A Hard Old Love Amongst Scavengers: A Novel
by David Doucette; published by Thistledown Press (2016)
Going deep into the heart of what it means to be a loner, David Doucette’s newest novel is a superb portrait of the ambivalent nature of solitude.
Readers with loner tendencies can breathe a sigh of relief as Doucette unveils the stumbling emotions, crazy deep love of nature, and quiet sense of accomplishment his protagonist experiences at each small triumph over challenges, or mere endurance of what he cannot change. More sociable readers will discover some of the strength, confusion, and patience of people who don’t find it easy to be “out there” in the world of human interaction.
Episodically, this is one adventure per chapter—some small, some big, all realistic. (Maybe the coyote incident is more realism than we want in our woods-wandering minds!) Nature looms large, as Miles Macpherson’s self-built home sits high on a Cape Smokey cliff, and all manner of weather and beasts move through his life. His interactions with moose, squirrels, crows, coyotes, and an endearing red fox he names Charlie are anything but starry-eyed. Miles’s reactions to animals and humans alike are driven by a hunt for the best in each creature, with a proper sense of caution and distance.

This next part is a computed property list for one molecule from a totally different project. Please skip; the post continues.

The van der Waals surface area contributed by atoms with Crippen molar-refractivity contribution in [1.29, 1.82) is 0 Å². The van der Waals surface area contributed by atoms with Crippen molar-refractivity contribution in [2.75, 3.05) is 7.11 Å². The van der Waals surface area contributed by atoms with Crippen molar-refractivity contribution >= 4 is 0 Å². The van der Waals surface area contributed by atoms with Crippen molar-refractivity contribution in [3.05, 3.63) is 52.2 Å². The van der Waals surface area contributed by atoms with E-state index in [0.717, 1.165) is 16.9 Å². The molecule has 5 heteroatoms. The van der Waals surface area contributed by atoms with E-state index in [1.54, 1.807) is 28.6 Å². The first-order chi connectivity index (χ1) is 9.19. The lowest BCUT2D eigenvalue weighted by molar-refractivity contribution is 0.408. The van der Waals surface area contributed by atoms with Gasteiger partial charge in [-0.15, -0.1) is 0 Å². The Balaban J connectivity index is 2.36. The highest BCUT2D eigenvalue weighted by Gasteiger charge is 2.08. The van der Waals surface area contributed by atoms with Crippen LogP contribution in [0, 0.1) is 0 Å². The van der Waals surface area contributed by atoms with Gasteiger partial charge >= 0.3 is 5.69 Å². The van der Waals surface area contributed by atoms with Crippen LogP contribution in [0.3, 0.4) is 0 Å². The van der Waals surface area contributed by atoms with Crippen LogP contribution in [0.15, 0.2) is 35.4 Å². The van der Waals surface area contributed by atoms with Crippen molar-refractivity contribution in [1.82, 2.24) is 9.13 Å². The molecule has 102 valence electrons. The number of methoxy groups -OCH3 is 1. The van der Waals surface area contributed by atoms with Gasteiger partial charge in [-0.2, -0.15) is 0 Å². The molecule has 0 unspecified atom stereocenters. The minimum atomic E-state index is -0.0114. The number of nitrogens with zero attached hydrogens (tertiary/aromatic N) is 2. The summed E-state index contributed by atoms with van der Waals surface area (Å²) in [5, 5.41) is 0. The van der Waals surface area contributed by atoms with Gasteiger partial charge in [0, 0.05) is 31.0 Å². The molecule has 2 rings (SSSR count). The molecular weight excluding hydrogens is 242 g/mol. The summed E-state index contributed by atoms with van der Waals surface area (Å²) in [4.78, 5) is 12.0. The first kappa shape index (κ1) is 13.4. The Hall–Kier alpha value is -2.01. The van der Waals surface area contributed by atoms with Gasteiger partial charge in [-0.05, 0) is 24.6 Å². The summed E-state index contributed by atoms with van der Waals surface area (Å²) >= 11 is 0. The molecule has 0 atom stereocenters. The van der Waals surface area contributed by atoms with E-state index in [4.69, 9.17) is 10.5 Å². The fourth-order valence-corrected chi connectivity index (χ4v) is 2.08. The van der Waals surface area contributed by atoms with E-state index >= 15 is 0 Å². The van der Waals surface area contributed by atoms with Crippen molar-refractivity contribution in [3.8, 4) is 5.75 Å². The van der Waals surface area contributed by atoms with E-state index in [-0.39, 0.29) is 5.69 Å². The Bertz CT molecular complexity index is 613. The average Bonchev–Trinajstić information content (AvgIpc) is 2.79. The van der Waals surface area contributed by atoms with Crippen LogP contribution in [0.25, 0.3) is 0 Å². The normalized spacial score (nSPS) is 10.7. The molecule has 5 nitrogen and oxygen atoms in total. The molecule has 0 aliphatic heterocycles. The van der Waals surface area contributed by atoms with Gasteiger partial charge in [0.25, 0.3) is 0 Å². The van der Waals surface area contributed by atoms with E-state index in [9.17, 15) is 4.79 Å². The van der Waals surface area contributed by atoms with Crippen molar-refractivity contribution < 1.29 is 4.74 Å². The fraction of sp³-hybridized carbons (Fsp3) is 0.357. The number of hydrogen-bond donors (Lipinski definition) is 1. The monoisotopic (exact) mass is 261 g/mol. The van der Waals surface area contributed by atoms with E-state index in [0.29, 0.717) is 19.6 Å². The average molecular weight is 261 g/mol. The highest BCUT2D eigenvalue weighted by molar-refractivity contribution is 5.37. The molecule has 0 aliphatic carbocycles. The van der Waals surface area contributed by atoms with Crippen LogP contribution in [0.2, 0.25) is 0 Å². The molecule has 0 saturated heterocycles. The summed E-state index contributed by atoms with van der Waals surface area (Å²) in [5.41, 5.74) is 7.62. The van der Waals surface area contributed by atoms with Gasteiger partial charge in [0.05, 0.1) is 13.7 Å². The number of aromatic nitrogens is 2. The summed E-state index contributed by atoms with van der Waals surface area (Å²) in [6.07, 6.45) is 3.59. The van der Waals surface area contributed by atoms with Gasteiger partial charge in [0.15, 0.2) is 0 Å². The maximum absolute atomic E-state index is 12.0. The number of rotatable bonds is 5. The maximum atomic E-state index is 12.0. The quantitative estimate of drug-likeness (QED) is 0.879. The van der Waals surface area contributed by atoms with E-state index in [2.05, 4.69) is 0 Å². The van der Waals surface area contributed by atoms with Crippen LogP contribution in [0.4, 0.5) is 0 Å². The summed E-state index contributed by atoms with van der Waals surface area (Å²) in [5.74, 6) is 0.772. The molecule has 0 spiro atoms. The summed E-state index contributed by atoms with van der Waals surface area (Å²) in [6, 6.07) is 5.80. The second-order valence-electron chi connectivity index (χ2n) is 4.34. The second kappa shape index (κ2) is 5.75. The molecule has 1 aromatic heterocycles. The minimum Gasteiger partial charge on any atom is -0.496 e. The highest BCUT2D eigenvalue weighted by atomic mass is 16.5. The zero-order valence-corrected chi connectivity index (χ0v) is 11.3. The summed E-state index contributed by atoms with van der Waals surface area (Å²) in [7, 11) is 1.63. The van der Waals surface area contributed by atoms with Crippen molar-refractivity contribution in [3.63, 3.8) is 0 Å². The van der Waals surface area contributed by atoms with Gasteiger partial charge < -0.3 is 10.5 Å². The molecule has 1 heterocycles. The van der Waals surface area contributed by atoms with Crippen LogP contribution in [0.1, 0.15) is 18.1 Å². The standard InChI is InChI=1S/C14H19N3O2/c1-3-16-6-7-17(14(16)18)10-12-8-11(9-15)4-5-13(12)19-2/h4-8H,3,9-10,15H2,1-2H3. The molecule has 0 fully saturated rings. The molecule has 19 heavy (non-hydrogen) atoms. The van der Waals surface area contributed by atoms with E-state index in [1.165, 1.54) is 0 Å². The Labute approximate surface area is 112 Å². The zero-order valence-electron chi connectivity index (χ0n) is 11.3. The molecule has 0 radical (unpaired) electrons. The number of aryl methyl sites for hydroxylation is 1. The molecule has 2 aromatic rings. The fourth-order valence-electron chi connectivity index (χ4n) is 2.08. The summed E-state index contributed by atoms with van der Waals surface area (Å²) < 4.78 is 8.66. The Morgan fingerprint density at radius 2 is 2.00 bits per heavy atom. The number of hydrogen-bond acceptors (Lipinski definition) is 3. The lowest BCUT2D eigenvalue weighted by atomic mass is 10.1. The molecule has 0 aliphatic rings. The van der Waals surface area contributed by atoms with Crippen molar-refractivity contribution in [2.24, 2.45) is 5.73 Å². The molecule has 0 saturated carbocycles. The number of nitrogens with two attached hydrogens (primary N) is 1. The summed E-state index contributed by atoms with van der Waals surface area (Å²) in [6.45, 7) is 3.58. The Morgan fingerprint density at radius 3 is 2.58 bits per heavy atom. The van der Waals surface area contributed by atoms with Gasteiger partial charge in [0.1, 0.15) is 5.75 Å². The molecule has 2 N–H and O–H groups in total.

The neighbours within range come off rather well in the tug of war between curiosity, irritation, and compassion that is inevitably engendered by the presence of one of their own who has traveled the world, challenged the too-tight bonds of community, and kept them off balance with his incapacity to be “normal.” Doucette’s writing is sympathetic to these tensions, and it’s a delight that he does not fall back on an easy portrayal of bullying and ostracism that some writers might imagine. Dave Doucette knows his people.
His writing is not always the shortest route between two periods. And he is often poorly served by his editors. But his quirks of phrase are important, subtly communicating humour, fear, relief, uncertainty, and a sharp understanding of human relationship. There is love here, and courage, and despair—all of it at just the level we can recognize in our own lives.
Tempered by his Ingonish upbringing and his experiences in some of the farthest reaches of our world, Dave Doucette’s writing—see also North of Smokey and Strong at the Broken Places—excels at portraying the tension between individual privacy and the web of connection in rural living.
Read this book, and feel your heart crack open to the roots of difference, and to the amazing flexibility we can all dredge up in our attempts to live in community.